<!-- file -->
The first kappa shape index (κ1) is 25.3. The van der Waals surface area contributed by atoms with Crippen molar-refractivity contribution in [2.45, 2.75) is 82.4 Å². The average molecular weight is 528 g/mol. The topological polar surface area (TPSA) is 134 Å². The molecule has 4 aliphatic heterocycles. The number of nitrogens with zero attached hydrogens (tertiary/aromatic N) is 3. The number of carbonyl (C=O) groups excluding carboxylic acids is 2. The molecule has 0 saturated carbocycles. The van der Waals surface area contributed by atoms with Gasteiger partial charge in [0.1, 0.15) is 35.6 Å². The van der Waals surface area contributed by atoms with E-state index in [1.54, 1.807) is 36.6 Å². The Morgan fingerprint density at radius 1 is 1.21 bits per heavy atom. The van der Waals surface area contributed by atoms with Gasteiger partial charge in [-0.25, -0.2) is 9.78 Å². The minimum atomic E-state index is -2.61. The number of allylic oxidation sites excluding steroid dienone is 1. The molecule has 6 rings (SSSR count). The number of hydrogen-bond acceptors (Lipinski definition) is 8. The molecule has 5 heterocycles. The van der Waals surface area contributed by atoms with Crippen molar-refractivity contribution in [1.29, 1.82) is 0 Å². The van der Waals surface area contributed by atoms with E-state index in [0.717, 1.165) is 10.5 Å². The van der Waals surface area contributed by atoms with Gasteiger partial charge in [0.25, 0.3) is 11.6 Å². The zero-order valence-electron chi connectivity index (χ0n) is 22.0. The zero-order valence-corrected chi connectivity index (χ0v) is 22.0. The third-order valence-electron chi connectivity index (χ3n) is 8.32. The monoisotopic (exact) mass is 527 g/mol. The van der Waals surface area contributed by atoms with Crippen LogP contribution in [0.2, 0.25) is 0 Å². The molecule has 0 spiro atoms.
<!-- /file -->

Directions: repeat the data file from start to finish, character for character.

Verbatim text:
The first kappa shape index (κ1) is 25.3. The van der Waals surface area contributed by atoms with Crippen molar-refractivity contribution in [2.45, 2.75) is 82.4 Å². The average molecular weight is 528 g/mol. The topological polar surface area (TPSA) is 134 Å². The molecule has 4 aliphatic heterocycles. The number of nitrogens with zero attached hydrogens (tertiary/aromatic N) is 3. The number of carbonyl (C=O) groups excluding carboxylic acids is 2. The molecule has 0 saturated carbocycles. The van der Waals surface area contributed by atoms with Gasteiger partial charge in [0.1, 0.15) is 35.6 Å². The van der Waals surface area contributed by atoms with E-state index in [1.54, 1.807) is 36.6 Å². The Morgan fingerprint density at radius 1 is 1.21 bits per heavy atom. The van der Waals surface area contributed by atoms with Gasteiger partial charge in [-0.25, -0.2) is 9.78 Å². The minimum atomic E-state index is -2.61. The number of allylic oxidation sites excluding steroid dienone is 1. The molecule has 6 rings (SSSR count). The number of hydrogen-bond acceptors (Lipinski definition) is 8. The molecule has 5 heterocycles. The van der Waals surface area contributed by atoms with Crippen molar-refractivity contribution in [1.29, 1.82) is 0 Å². The van der Waals surface area contributed by atoms with E-state index in [0.717, 1.165) is 10.5 Å². The van der Waals surface area contributed by atoms with Gasteiger partial charge in [0.25, 0.3) is 11.6 Å². The zero-order valence-electron chi connectivity index (χ0n) is 22.0. The zero-order valence-corrected chi connectivity index (χ0v) is 22.0. The third-order valence-electron chi connectivity index (χ3n) is 8.32. The monoisotopic (exact) mass is 527 g/mol. The van der Waals surface area contributed by atoms with Crippen LogP contribution in [0.2, 0.25) is 0 Å². The molecule has 0 spiro atoms.